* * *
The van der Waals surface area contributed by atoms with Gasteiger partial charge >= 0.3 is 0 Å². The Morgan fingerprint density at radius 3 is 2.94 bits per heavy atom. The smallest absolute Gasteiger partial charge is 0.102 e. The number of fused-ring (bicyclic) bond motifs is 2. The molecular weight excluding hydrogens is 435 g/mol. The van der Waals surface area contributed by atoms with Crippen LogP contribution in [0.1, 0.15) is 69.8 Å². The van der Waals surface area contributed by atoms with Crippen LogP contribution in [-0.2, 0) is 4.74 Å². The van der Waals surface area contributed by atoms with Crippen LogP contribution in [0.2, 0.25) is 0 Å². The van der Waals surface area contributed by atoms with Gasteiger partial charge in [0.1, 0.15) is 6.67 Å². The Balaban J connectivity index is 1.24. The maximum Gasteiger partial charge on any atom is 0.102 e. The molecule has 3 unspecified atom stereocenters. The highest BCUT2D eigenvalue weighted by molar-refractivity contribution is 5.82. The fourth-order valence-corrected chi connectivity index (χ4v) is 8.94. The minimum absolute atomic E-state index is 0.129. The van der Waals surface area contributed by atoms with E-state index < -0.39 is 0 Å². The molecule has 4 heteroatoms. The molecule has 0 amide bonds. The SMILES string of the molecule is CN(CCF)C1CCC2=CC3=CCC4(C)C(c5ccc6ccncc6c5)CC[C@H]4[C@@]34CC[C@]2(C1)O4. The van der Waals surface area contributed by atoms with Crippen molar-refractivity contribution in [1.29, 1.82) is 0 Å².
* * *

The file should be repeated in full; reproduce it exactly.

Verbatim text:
The van der Waals surface area contributed by atoms with Gasteiger partial charge >= 0.3 is 0 Å². The Morgan fingerprint density at radius 3 is 2.94 bits per heavy atom. The smallest absolute Gasteiger partial charge is 0.102 e. The number of fused-ring (bicyclic) bond motifs is 2. The molecular weight excluding hydrogens is 435 g/mol. The van der Waals surface area contributed by atoms with Crippen LogP contribution in [0.1, 0.15) is 69.8 Å². The van der Waals surface area contributed by atoms with Crippen LogP contribution in [-0.2, 0) is 4.74 Å². The van der Waals surface area contributed by atoms with Crippen LogP contribution in [0.2, 0.25) is 0 Å². The van der Waals surface area contributed by atoms with Gasteiger partial charge in [0.1, 0.15) is 6.67 Å². The Balaban J connectivity index is 1.24. The maximum Gasteiger partial charge on any atom is 0.102 e. The molecule has 3 unspecified atom stereocenters. The highest BCUT2D eigenvalue weighted by molar-refractivity contribution is 5.82. The fourth-order valence-corrected chi connectivity index (χ4v) is 8.94. The minimum absolute atomic E-state index is 0.129. The van der Waals surface area contributed by atoms with E-state index < -0.39 is 0 Å². The molecule has 4 heteroatoms. The molecule has 0 amide bonds. The SMILES string of the molecule is CN(CCF)C1CCC2=CC3=CCC4(C)C(c5ccc6ccncc6c5)CC[C@H]4[C@@]34CC[C@]2(C1)O4. The van der Waals surface area contributed by atoms with Crippen molar-refractivity contribution in [1.29, 1.82) is 0 Å².